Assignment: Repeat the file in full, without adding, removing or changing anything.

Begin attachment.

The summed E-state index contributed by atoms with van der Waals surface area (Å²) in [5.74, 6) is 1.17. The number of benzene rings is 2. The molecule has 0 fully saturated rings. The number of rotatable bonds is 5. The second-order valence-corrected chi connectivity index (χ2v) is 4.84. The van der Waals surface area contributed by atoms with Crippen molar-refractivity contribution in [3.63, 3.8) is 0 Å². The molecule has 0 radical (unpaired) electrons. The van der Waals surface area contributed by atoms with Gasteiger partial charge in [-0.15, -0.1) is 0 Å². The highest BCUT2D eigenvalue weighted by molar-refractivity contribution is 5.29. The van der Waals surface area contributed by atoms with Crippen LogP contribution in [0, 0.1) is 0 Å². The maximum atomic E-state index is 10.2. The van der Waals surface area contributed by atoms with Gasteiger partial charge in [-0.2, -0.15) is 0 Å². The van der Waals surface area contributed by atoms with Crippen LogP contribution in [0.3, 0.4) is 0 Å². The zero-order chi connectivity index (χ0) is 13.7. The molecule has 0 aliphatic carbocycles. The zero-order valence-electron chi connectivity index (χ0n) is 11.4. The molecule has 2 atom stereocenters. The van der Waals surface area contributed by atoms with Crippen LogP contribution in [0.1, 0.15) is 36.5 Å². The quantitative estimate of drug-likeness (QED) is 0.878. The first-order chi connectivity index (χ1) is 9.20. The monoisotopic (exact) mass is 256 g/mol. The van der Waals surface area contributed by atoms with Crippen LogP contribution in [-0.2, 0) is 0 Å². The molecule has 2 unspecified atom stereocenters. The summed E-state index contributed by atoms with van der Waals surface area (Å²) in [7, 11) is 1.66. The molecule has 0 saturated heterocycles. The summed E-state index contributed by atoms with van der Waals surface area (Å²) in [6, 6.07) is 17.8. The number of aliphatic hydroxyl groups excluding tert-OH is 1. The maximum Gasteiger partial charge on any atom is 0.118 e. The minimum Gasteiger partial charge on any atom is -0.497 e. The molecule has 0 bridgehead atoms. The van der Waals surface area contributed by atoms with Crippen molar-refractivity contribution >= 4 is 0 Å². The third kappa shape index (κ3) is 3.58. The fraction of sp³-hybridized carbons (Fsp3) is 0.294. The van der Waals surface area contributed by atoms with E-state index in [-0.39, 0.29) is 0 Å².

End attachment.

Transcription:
The summed E-state index contributed by atoms with van der Waals surface area (Å²) in [5.74, 6) is 1.17. The number of benzene rings is 2. The molecule has 0 fully saturated rings. The number of rotatable bonds is 5. The second-order valence-corrected chi connectivity index (χ2v) is 4.84. The van der Waals surface area contributed by atoms with Crippen molar-refractivity contribution in [3.63, 3.8) is 0 Å². The molecule has 0 radical (unpaired) electrons. The van der Waals surface area contributed by atoms with Gasteiger partial charge in [-0.15, -0.1) is 0 Å². The highest BCUT2D eigenvalue weighted by molar-refractivity contribution is 5.29. The van der Waals surface area contributed by atoms with Crippen LogP contribution in [0, 0.1) is 0 Å². The maximum atomic E-state index is 10.2. The van der Waals surface area contributed by atoms with Gasteiger partial charge in [-0.2, -0.15) is 0 Å². The van der Waals surface area contributed by atoms with Crippen LogP contribution in [0.3, 0.4) is 0 Å². The zero-order chi connectivity index (χ0) is 13.7. The molecule has 0 aliphatic carbocycles. The zero-order valence-electron chi connectivity index (χ0n) is 11.4. The molecule has 2 atom stereocenters. The van der Waals surface area contributed by atoms with Crippen LogP contribution in [0.1, 0.15) is 36.5 Å². The quantitative estimate of drug-likeness (QED) is 0.878. The first-order chi connectivity index (χ1) is 9.20. The monoisotopic (exact) mass is 256 g/mol. The van der Waals surface area contributed by atoms with Crippen LogP contribution in [-0.2, 0) is 0 Å². The molecule has 2 unspecified atom stereocenters. The summed E-state index contributed by atoms with van der Waals surface area (Å²) in [7, 11) is 1.66. The molecule has 0 saturated heterocycles. The summed E-state index contributed by atoms with van der Waals surface area (Å²) in [6, 6.07) is 17.8. The number of aliphatic hydroxyl groups excluding tert-OH is 1. The maximum Gasteiger partial charge on any atom is 0.118 e. The minimum Gasteiger partial charge on any atom is -0.497 e. The molecule has 0 bridgehead atoms. The van der Waals surface area contributed by atoms with Crippen molar-refractivity contribution >= 4 is 0 Å². The third kappa shape index (κ3) is 3.58. The fraction of sp³-hybridized carbons (Fsp3) is 0.294. The van der Waals surface area contributed by atoms with E-state index in [-0.39, 0.29) is 0 Å².